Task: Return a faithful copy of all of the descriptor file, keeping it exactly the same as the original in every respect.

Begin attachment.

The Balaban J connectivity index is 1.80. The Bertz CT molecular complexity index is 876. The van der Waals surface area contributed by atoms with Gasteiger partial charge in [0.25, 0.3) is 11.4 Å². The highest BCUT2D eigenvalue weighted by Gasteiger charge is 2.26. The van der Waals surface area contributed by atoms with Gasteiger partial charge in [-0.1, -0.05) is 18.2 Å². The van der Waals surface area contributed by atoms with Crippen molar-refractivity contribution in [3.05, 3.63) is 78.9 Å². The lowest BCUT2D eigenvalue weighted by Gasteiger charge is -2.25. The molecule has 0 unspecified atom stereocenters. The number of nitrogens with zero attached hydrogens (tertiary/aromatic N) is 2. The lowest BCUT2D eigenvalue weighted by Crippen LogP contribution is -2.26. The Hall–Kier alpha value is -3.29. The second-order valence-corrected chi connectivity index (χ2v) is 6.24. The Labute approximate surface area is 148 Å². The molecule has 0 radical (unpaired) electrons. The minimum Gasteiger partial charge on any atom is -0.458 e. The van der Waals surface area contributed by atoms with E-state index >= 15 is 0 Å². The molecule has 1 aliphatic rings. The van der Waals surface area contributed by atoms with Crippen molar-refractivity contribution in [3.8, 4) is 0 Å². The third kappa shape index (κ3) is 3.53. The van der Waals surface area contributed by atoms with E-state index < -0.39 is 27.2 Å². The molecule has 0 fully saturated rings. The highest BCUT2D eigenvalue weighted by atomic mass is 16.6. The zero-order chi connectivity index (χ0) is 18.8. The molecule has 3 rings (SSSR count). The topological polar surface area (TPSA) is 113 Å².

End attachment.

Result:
The Balaban J connectivity index is 1.80. The Bertz CT molecular complexity index is 876. The van der Waals surface area contributed by atoms with Gasteiger partial charge in [0.25, 0.3) is 11.4 Å². The highest BCUT2D eigenvalue weighted by Gasteiger charge is 2.26. The van der Waals surface area contributed by atoms with Gasteiger partial charge in [-0.1, -0.05) is 18.2 Å². The van der Waals surface area contributed by atoms with Crippen molar-refractivity contribution in [3.05, 3.63) is 78.9 Å². The lowest BCUT2D eigenvalue weighted by Gasteiger charge is -2.25. The molecule has 0 unspecified atom stereocenters. The number of nitrogens with zero attached hydrogens (tertiary/aromatic N) is 2. The lowest BCUT2D eigenvalue weighted by Crippen LogP contribution is -2.26. The Hall–Kier alpha value is -3.29. The second-order valence-corrected chi connectivity index (χ2v) is 6.24. The Labute approximate surface area is 148 Å². The molecule has 0 radical (unpaired) electrons. The minimum Gasteiger partial charge on any atom is -0.458 e. The van der Waals surface area contributed by atoms with E-state index >= 15 is 0 Å². The molecule has 1 aliphatic rings. The van der Waals surface area contributed by atoms with Crippen molar-refractivity contribution in [3.8, 4) is 0 Å². The third kappa shape index (κ3) is 3.53. The van der Waals surface area contributed by atoms with E-state index < -0.39 is 27.2 Å². The molecule has 0 fully saturated rings. The highest BCUT2D eigenvalue weighted by atomic mass is 16.6. The zero-order chi connectivity index (χ0) is 18.8. The molecule has 3 rings (SSSR count). The topological polar surface area (TPSA) is 113 Å².